SINGAPORE 60's: ANDY's POP MUSIC INFLUENCE IS A PERSONAL MUSIC, MEMORY TRAIL. I DO NOT OWN THE RIGHTS TO YOUTUBE VIDEOS, AUDIO TRACKS, IMAGES AND ARE UPLOADED FOR FUN, EDUCATIONAL, ILLUSTRATIVE PURPOSES. THEY HAVE BEEN CREDITED. BLOG IS NEITHER SPONSORED NOR SUPPORTED BY ADVERTISEMENTS. INFORM ME IF COPYRIGHTED AND THEY WILL BE DELETED IMMEDIATELY. ANDY LIM LA (NOVEMBER, 2008).

Wednesday, May 23, 2018

Music Is Like Food; Each Has Its Own Audience: Matt Tan, Canada

Matt Tan comes on again, strong and clear. "The test of a musician is... to jam spontaneously take a risk." I agree. Lots of us in Singapore play canned music, copied from the tombs of time. Note for note? But is it true?

Matt was the original Fried Ice bassist from Singapore 60's and writes from Canada.  It's time we listen to what he has to say again. Thanks, Matt.



*Old article, but I wasn't around at that time you wrote this. So I will tune in on my opinion. Music is like food... each has its own audience. This one is pure showmanship, nothing musical? No doubt I agree with Dr Tony S (Australia), who says, "Really? This is exhibition drumming and there are loads of them on YouTube."

The test of a musician is not in playing to a record, it's to jam spontaneously take risk, like Ritchie Blackmore also said of Satriani... "No mistakes, no risk, no magic". We, risk takers are just that, like jazz or experimental rock, we live for that momentarily manifestation of magic... Jeff Beck, Miles Davis, Jimi Hendrix, all do that. they don't play the same song the same way twice. 

But on both sides of the spectrum of music, like food, we have audiences to say, "total disaster, all noise", "wow, she nailed it perfectly, note for note". It's cordeau bleu or brand fast food. Like the chef when given a burger from the super serving millions , spat out the burger. Yet, they serve millions like those rote, copy note for note playing to a record, get millions of view.
We live in world of manicured gardens where lots of ppl adore these trees looking like well-coiffed heads and rose bushes like paint by numbers. And we also live in a world where, like me, and Ritchie Blackmore, and Miles, see beauty in trees, flowers, mushrooms, creatures, etc.. all in disarray and seemingly haphazard. But like Wayne Shorter says of Coltrane's music.."it's not in disarray; it's scrambled eggs, only the eggs unscramblers know how to unscramble the music!"

Finally, to quote your favourite, I am sure, Andy... "You can't please everyone, so you got to please yourself." 

Long Live Rock and Roll ... caprice or paint by numbers.. music or repertory! Whatever turns you on, dude!!! Just do it because it's your song, "Take it or leave it!" 
RITCHIE BLACKMORE    SATRIANI                          JEFF BECK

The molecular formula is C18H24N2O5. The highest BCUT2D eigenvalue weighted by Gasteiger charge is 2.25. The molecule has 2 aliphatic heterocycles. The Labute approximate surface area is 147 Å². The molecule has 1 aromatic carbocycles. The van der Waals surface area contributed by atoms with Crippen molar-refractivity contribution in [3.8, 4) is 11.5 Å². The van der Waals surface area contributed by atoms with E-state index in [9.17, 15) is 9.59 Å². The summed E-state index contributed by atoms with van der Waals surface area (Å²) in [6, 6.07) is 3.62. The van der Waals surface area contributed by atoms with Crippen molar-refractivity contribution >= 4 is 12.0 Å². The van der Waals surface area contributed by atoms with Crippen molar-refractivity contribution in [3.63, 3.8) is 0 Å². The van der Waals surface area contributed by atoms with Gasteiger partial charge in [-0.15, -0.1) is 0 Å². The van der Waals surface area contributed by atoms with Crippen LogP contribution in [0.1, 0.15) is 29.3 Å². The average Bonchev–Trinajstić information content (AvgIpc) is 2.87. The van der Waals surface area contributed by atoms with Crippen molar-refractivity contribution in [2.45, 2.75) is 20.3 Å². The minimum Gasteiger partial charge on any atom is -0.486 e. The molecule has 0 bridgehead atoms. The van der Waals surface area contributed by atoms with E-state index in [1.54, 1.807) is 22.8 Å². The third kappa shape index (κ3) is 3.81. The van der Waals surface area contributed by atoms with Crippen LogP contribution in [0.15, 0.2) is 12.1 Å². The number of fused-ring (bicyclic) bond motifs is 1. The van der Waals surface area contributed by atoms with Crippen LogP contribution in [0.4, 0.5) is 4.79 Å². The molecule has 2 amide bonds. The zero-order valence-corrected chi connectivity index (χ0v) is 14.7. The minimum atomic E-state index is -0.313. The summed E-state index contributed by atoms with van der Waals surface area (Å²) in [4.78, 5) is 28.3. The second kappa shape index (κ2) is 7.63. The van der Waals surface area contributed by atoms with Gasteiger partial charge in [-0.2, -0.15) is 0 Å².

Mick Jagger, when the Stones were new and fresh-faced, played at the Badminton Stadium, was later interviewed by a magazine or wherever, when critics called Stones music total garbage or something to the effect , to which Mick casually responded, "I am the musician. When I play, it's mine. Take It Or Leave It. "

Actually, Mick said something entirely different and less diplomatic... 😉


Comment anyone?


Written by Matt Tan. (the last sentence, edited).

When he was in Singapore 60's Matt Tan was with Fried Ice and active with performances.

*The article Matt was referring to:
http://singapore60smusic.blogspot.sg/2015/06/wild-attractiveness-taiwan-lady-drummer.html

Matt's Music Connection below:

https://www.indiesound.com/index.php?a=profile&u=xinliangproductions

Images: Google and A Personal Collection.

15 comments:

JT CHEN said...

Hi Andy,

I am not in the habit of attending concerts because personally I cannot hear or see properly.

From the few I have been to, the enjoyable ones were those who have been given a lot of attention and preparation bearing in mind the audience to whom the concert was presented.

The performers can take liberty with the materials they are delivering, within limits. Ultimately, it's audience who determine whether the concert is successful.

If a performer becomes over indulgent interpreting the materials, then his concert is unlikely to be well received.

I heard very negative comments about Engelbert Humperdinck. Apparently, he talked too much about things the local audience could not relate to and sang too little.

H. FRANCIS said...

Only robots copy note for note.

MICHAEL BANGAR (GUITARIST, BLOG WRITER) said...

It's OK if the performer is playing music for himself/herself, that only he/she understands. Not for the masses.

Whatever turns him/her on.
Cheers.

AUDIE NG (SILVER STRINGS, LEADER, BASSIST) said...

New and upcoming musicians will normally copy as close as possible, note for note and even the tone of the guitar especially SHADOWS music, because the SHADOWS fans can hear the difference and will judge you.

Likewise, Elvis Tribute Artistes will try to imitate, copy to the slightest detail in order to be considered good for the hardcore Elvis fans.

When musicians mature they will try to rearrange their own music or style of playing especially the recordings have to contain original ideas, etc. Most laymen will only know you're no good if you can't copy from the original, so even if you can play better than the original artiste, you will not be recognised or accepted by the general public.